USGA puts an Alaska championship on the books for 2022
The U.S. Golf Association has been growing its “states visited” list since for more than 100 years. The organization conducts 14 championships annually, and takes them to all corners of the United States.
The bingo card will be full in 2022, when the USGA visits Alaska for the first time to host the U.S. Senior Women’s Amateur.
Upon completion of that event at Anchorage Golf Course, the USGA will have hosted a championship in all 50 states, in addition to the District of Columbia. Both of those locations join the list of places that have only hosted a single USGA championship (a list that also includes Idaho, Maine, New Hampshire, North Dakota, Utah and Vermont).
“It’s a monumental occasion for us to bring a championship to Alaska, something that has been a long time coming,” said Mike Davis, CEO of the USGA. “Players from all over the country dream of becoming USGA champions, so it is important we bring our events to all corners of the United States to expose golfers and golf fans to the inspiration and competitiveness of our championships. We’re so thankful to Anchorage Golf Course for working with us to make this dream a reality.”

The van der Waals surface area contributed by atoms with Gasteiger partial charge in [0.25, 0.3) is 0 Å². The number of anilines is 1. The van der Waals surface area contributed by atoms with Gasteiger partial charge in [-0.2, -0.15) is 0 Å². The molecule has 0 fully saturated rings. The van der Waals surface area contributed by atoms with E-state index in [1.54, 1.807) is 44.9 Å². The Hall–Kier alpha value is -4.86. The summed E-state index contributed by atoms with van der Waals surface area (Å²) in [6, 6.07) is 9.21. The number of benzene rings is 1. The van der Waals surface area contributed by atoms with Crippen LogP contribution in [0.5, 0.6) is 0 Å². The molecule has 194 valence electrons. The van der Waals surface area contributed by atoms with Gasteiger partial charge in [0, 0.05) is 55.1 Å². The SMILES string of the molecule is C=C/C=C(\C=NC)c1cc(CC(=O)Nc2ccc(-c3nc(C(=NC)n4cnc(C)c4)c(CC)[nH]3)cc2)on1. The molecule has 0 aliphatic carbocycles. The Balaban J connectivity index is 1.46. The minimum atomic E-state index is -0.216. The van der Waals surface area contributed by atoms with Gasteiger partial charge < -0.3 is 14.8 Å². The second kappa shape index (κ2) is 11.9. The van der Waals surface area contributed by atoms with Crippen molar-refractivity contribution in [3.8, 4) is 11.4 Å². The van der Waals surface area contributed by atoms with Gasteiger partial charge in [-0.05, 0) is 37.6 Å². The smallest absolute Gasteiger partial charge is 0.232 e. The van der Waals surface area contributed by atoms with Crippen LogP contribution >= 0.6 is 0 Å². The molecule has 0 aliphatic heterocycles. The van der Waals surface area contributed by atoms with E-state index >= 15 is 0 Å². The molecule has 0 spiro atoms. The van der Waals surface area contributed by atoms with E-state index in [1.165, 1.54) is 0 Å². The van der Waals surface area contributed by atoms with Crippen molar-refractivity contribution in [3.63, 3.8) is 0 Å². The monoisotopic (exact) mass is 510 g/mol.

Anchorage Golf Course delivers the views you might expect in scenic Alaska. It’s a public golf course designed by Bill Newcomb that sits on a hillside overlooking the city of Anchorage. The fairways are rolling and tree-lined, and the views of surrounding mountain ranges – including Denali, the highest peak in North America – are stunning.
Anchorage Golf Club is No. 1 on the list of Golfweek’s Best Courses You Can Play, state by state.
“We’re thrilled and honored to be a part of this historic moment and become the first golf course in Alaska to host a USGA championship,” said Rich Sayers, general manager. “To showcase to the world what sort of golf we have here in Alaska, and demonstrate both the challenge and beauty of our golf course on such a grand stage, is something we cannot wait for. The championship can’t come soon enough.”
The U.S. Senior Women’s Amateur is open to any female golfer 50 years of age or older whose Handicap Index does not exceed 14.4. The field will consist of 132 players.
Lara Tennant of Portland, Oregon, has won the past two U.S. Senior Women’s Amateur Championships, defeating Australian Sue Wooster both times to do it. The championship was canceled in 2021 because of the pandemic.
Creds: Julie Williams - GolfWeek